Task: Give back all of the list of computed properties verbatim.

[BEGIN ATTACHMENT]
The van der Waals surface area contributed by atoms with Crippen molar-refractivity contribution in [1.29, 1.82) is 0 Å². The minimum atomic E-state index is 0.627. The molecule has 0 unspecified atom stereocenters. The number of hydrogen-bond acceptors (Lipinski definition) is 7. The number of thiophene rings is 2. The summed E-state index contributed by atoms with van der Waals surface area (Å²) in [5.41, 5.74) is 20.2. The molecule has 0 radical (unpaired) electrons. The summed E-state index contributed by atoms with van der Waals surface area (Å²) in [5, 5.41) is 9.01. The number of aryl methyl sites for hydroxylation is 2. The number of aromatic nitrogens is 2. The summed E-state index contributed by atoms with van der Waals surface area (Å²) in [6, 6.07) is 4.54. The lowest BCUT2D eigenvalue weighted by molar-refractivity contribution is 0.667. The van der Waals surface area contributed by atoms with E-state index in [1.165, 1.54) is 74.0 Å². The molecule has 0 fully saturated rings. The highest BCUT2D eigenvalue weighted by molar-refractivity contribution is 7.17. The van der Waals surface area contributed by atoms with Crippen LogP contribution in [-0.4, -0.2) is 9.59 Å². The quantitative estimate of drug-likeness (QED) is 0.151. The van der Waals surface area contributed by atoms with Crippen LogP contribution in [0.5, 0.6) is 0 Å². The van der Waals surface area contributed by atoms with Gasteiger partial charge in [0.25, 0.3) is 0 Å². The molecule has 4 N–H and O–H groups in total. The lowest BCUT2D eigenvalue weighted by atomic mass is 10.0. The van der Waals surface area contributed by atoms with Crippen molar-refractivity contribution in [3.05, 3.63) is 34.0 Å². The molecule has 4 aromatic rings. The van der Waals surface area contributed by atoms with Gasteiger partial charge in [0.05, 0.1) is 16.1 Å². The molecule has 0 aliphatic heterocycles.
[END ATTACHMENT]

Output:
The van der Waals surface area contributed by atoms with Crippen molar-refractivity contribution in [1.29, 1.82) is 0 Å². The minimum atomic E-state index is 0.627. The molecule has 0 unspecified atom stereocenters. The number of hydrogen-bond acceptors (Lipinski definition) is 7. The number of thiophene rings is 2. The summed E-state index contributed by atoms with van der Waals surface area (Å²) in [5.41, 5.74) is 20.2. The molecule has 0 radical (unpaired) electrons. The summed E-state index contributed by atoms with van der Waals surface area (Å²) in [5, 5.41) is 9.01. The number of aryl methyl sites for hydroxylation is 2. The number of aromatic nitrogens is 2. The summed E-state index contributed by atoms with van der Waals surface area (Å²) in [6, 6.07) is 4.54. The lowest BCUT2D eigenvalue weighted by molar-refractivity contribution is 0.667. The van der Waals surface area contributed by atoms with E-state index in [1.165, 1.54) is 74.0 Å². The molecule has 0 fully saturated rings. The highest BCUT2D eigenvalue weighted by molar-refractivity contribution is 7.17. The van der Waals surface area contributed by atoms with Crippen LogP contribution in [-0.4, -0.2) is 9.59 Å². The quantitative estimate of drug-likeness (QED) is 0.151. The van der Waals surface area contributed by atoms with Crippen LogP contribution in [0.5, 0.6) is 0 Å². The van der Waals surface area contributed by atoms with Gasteiger partial charge in [0.25, 0.3) is 0 Å². The molecule has 4 N–H and O–H groups in total. The lowest BCUT2D eigenvalue weighted by atomic mass is 10.0. The van der Waals surface area contributed by atoms with Crippen molar-refractivity contribution in [3.05, 3.63) is 34.0 Å². The molecule has 4 aromatic rings. The van der Waals surface area contributed by atoms with Gasteiger partial charge in [0.05, 0.1) is 16.1 Å². The molecule has 0 aliphatic heterocycles.